Top real estate agents practice believability, and you should too.

By David Bramante  |  March 18, 2018

During our Mentee Mastermind conversation at Keller Williams Realty Downtown Los Angeles on Friday, we were discussing how to best deal with the issue of completing and properly documenting the 10 property previews per week requirement.

The book, The Millionaire Real Estate Agent written by Gary Keller and usually referred to as the MREA, states that a top-producing real estate agent will follow the following formula for success:

  • 10 owner conversations per day
  • 10 database entries per day
  • 10 personalized notes per day
  • 10 property previews per week

So as our 17 real estate agents at KW Downtown LA were discussing the amount of work required to follow the MREA and stay in the Mentee Mastermind contest, coined during the conversation the #AlphaAgents project, we struggled as a group on how the agents could properly document the previews online. (We started with 18 agents, but one agent tapped out this week).

The initial recommendation was that our KW agents would take 10 selfies at the properties they visited (open houses for residential agents and property visits for commercial agents).

What we have seen over the last two weeks has been all over the place… some of the agents in the group took photos of property exteriors and interiors, some took photos of only addresses with their selfie, some took pictures of the MLS print-outs usually found at cooperating agent open houses… and yet many more did not do any previews at all. We want uniformity for the contest.

The top three agents in terms of completing property previews for the week were Rosie Mazariegos, Summer Gorjian, and Matthew Blessing. In my mind, they had the microphone.

So as I opened the conversation up about how to best resolve the issue of proving property previews, I expected one of my top three to steer the conversation and teach the rest of the group and set the rules for the contest in this specific category.

They would talk about taking multiple photos at each open house which include some sort of selfie, open house sign and an interior right? Nope. All of a sudden agents who had not completed any open house previews whatsoever felt comfortable chiming in on how this party of our Mentee Mastermind / Alpha Agents contest should be conducted and that overall this requirement was too difficult.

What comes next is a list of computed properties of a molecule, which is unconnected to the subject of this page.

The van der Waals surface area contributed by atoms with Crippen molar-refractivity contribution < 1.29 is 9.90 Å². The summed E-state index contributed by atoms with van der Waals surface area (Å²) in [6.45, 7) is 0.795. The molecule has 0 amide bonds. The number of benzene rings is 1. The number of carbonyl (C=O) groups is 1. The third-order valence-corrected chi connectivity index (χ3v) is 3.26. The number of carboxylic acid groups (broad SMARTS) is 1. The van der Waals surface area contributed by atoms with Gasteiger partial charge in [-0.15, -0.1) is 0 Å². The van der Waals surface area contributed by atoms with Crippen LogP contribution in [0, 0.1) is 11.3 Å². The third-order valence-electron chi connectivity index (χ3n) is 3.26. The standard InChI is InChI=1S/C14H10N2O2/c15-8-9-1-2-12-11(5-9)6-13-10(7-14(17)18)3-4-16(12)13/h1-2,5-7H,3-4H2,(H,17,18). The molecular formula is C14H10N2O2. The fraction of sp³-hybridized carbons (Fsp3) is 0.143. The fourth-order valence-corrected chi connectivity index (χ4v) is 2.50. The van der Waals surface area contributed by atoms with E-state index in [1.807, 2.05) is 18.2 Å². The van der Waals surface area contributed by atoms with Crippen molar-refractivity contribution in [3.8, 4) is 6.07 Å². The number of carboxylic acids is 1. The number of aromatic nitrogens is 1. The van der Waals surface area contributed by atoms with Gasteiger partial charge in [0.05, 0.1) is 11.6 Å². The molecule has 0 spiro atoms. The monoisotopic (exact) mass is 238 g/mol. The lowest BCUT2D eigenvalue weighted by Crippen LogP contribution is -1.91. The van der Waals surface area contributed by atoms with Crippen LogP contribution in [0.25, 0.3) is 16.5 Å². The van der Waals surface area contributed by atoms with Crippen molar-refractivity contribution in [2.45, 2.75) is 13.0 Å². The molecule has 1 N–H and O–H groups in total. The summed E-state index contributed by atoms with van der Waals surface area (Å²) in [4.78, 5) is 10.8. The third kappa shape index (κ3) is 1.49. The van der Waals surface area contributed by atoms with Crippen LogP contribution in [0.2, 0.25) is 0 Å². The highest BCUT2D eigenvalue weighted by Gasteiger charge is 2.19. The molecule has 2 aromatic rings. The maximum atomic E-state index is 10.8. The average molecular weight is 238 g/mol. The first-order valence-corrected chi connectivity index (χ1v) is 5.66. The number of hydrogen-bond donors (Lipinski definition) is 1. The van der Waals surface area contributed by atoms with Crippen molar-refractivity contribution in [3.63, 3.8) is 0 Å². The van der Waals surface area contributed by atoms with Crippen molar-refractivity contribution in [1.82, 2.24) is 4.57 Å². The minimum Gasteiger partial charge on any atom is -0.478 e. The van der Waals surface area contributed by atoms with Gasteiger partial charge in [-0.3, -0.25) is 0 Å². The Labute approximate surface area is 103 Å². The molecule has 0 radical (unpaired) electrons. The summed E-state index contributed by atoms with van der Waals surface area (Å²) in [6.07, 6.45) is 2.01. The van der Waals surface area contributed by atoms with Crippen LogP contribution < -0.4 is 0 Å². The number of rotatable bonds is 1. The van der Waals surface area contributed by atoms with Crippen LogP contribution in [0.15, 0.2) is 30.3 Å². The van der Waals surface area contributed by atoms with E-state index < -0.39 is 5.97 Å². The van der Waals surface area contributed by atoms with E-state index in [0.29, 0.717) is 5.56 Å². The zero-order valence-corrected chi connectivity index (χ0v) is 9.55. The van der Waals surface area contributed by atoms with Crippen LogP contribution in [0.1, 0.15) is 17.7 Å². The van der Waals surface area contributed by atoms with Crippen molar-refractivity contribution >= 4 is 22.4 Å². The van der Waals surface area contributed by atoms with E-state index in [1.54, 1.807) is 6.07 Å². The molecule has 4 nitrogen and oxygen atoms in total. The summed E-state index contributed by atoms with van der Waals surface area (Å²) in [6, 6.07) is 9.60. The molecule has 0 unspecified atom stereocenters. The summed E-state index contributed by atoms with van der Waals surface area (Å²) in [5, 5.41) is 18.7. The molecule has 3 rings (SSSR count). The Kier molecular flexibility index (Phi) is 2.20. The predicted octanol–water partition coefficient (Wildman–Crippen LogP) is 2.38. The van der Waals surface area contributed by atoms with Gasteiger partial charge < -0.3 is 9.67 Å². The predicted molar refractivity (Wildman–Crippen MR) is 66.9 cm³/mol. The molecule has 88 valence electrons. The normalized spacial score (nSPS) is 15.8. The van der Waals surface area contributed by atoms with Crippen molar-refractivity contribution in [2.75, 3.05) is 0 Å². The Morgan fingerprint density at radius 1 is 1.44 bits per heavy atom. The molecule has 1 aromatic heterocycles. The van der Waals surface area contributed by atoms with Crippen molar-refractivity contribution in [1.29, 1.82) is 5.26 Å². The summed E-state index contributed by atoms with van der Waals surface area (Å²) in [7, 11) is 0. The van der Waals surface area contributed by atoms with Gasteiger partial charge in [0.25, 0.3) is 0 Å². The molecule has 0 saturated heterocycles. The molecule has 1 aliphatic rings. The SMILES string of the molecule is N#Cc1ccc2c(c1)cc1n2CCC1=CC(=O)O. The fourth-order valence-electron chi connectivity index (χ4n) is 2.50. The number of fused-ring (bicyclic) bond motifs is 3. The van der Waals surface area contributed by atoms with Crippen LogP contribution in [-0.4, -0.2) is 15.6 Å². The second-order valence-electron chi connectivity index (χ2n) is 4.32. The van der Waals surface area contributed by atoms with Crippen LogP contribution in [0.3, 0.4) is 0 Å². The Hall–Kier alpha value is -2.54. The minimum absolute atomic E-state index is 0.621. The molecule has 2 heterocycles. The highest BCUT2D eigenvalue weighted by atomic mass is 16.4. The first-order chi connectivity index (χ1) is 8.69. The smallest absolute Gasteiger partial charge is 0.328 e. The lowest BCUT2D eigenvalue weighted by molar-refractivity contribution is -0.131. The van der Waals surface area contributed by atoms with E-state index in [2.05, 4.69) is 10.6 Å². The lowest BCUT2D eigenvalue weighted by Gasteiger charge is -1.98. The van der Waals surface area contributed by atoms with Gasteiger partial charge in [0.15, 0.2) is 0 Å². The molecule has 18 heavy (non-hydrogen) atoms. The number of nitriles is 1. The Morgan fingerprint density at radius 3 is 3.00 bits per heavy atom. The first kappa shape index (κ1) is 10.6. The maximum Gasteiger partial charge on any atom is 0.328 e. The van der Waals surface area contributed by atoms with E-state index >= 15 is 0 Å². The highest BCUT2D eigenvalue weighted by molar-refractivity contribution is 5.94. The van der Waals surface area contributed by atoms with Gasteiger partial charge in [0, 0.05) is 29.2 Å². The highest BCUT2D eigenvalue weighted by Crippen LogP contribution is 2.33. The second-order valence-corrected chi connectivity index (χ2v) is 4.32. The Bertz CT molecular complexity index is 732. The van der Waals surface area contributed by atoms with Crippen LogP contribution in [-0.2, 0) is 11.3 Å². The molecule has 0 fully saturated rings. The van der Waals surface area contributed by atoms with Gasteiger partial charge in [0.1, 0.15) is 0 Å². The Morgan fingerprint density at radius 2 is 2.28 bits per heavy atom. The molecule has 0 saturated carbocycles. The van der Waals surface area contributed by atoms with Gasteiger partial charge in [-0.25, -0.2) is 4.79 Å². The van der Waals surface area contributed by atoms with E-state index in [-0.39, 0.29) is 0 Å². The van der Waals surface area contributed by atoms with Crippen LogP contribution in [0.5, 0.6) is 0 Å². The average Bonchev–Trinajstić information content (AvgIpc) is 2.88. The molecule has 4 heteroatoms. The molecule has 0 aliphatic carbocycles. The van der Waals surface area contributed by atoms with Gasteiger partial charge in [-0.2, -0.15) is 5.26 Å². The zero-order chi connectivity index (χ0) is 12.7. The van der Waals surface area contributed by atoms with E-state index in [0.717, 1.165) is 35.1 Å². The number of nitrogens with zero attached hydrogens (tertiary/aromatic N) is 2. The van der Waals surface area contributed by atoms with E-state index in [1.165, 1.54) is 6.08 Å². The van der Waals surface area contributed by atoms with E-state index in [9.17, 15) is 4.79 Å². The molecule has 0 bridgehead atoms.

This sounded the alarms in my mind because the book I recently read and had recently become addicted to, titled Principles by Ray Dalio, was being ignored. What I was listening to and experiencing was a violation of one of the main principles in Ray’s book, and that was a violation of his rule on “believability” and so I needed to correct the conversation and remind the group of this core belief.

As one of the agents who hadn’t completed any previews from the week continued to talk about this and that with the contest’s previews and social media posting requirements, I realized that she was confident, that she was persuasive, and that she had no believability in the category of previews. Worse, my top three quietly listened to her and this was dangerous.

Alarming… she had the entire floor during the conference call and 16 other agents were actively pondering her thoughts. They may take her advice and form their businesses around what she was saying, which was not based on anything other than opinions.

As the Team Leader of KW DTLA, I have routinely experienced this issue, but never was it more painfully obvious. I was actively looking at all my agents’ stats on the call in my Google Sheets tracker and sure enough, an agent with a glaring zero in this category was weighing in happily about this category. An agent with zero credibility in this category was happily sharing her opinion and knowingly or unknowingly trying to influence the agents in the contest.

These are the moments where I need to get involved, remind the group of our core principles, about the book Principles, and the concept of believability. I politely interrupted our talkative and “unbelievable” agent (on this topic) after a few seconds, and reminded the Mentee Masterminds that our brokerage, KW DTLA, believes in believability and that the opinions of the most active agents in the preview category had the floor.

I called on Rosie first, since she had done 20 property previews in the week, then I called on Summer who had done 17 previews. As the book Principles states, the person with the most experience takes on the role of teacher, while the challenger and would-be debater (or show-boater) takes on the role of student.

This was one of the moments, though seemingly very minor, that I was able to course correct the group and specifically outline one of our brokerage’s beliefs in 2018. It felt great and it probably seemed relatively minor.